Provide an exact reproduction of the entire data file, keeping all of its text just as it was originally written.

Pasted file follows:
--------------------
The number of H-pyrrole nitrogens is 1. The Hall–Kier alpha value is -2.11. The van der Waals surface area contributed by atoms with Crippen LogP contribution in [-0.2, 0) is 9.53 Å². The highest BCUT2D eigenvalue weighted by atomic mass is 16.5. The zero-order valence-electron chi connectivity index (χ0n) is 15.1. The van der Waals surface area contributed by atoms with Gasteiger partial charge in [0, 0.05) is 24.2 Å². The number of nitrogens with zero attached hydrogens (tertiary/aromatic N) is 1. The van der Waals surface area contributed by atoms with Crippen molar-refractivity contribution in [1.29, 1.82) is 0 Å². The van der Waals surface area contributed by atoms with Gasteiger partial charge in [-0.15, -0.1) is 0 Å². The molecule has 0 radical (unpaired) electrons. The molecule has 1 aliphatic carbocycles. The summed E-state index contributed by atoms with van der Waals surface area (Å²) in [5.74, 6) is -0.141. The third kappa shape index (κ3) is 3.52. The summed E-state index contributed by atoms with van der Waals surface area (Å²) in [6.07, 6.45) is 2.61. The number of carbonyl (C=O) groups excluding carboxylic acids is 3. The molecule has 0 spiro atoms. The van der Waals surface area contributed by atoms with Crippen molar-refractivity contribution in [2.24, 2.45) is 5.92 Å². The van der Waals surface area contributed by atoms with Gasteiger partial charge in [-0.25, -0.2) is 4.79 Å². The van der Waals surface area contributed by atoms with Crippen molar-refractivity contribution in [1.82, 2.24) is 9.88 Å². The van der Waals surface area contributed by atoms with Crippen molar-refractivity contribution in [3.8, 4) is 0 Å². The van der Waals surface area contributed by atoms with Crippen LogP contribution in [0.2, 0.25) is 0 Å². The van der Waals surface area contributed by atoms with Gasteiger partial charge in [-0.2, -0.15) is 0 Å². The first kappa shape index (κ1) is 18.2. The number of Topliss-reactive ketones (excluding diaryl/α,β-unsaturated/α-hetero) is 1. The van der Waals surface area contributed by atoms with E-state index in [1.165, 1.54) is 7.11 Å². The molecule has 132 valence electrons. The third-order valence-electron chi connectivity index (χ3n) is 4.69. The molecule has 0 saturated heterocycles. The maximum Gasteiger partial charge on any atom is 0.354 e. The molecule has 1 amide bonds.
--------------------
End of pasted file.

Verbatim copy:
The number of H-pyrrole nitrogens is 1. The Hall–Kier alpha value is -2.11. The van der Waals surface area contributed by atoms with Crippen LogP contribution in [-0.2, 0) is 9.53 Å². The highest BCUT2D eigenvalue weighted by atomic mass is 16.5. The zero-order valence-electron chi connectivity index (χ0n) is 15.1. The van der Waals surface area contributed by atoms with Gasteiger partial charge in [0, 0.05) is 24.2 Å². The number of nitrogens with zero attached hydrogens (tertiary/aromatic N) is 1. The van der Waals surface area contributed by atoms with Crippen molar-refractivity contribution in [1.29, 1.82) is 0 Å². The van der Waals surface area contributed by atoms with Gasteiger partial charge in [-0.15, -0.1) is 0 Å². The molecule has 0 radical (unpaired) electrons. The molecule has 1 aliphatic carbocycles. The summed E-state index contributed by atoms with van der Waals surface area (Å²) in [5.74, 6) is -0.141. The third kappa shape index (κ3) is 3.52. The summed E-state index contributed by atoms with van der Waals surface area (Å²) in [6.07, 6.45) is 2.61. The number of carbonyl (C=O) groups excluding carboxylic acids is 3. The molecule has 0 spiro atoms. The van der Waals surface area contributed by atoms with Crippen molar-refractivity contribution in [2.24, 2.45) is 5.92 Å². The van der Waals surface area contributed by atoms with Gasteiger partial charge in [-0.25, -0.2) is 4.79 Å². The van der Waals surface area contributed by atoms with Crippen molar-refractivity contribution in [1.82, 2.24) is 9.88 Å². The van der Waals surface area contributed by atoms with Crippen molar-refractivity contribution in [3.8, 4) is 0 Å². The van der Waals surface area contributed by atoms with Crippen LogP contribution in [0.2, 0.25) is 0 Å². The van der Waals surface area contributed by atoms with Gasteiger partial charge in [-0.2, -0.15) is 0 Å². The first kappa shape index (κ1) is 18.2. The number of Topliss-reactive ketones (excluding diaryl/α,β-unsaturated/α-hetero) is 1. The van der Waals surface area contributed by atoms with E-state index in [1.165, 1.54) is 7.11 Å². The molecule has 132 valence electrons. The third-order valence-electron chi connectivity index (χ3n) is 4.69. The molecule has 0 saturated heterocycles. The maximum Gasteiger partial charge on any atom is 0.354 e. The molecule has 1 amide bonds.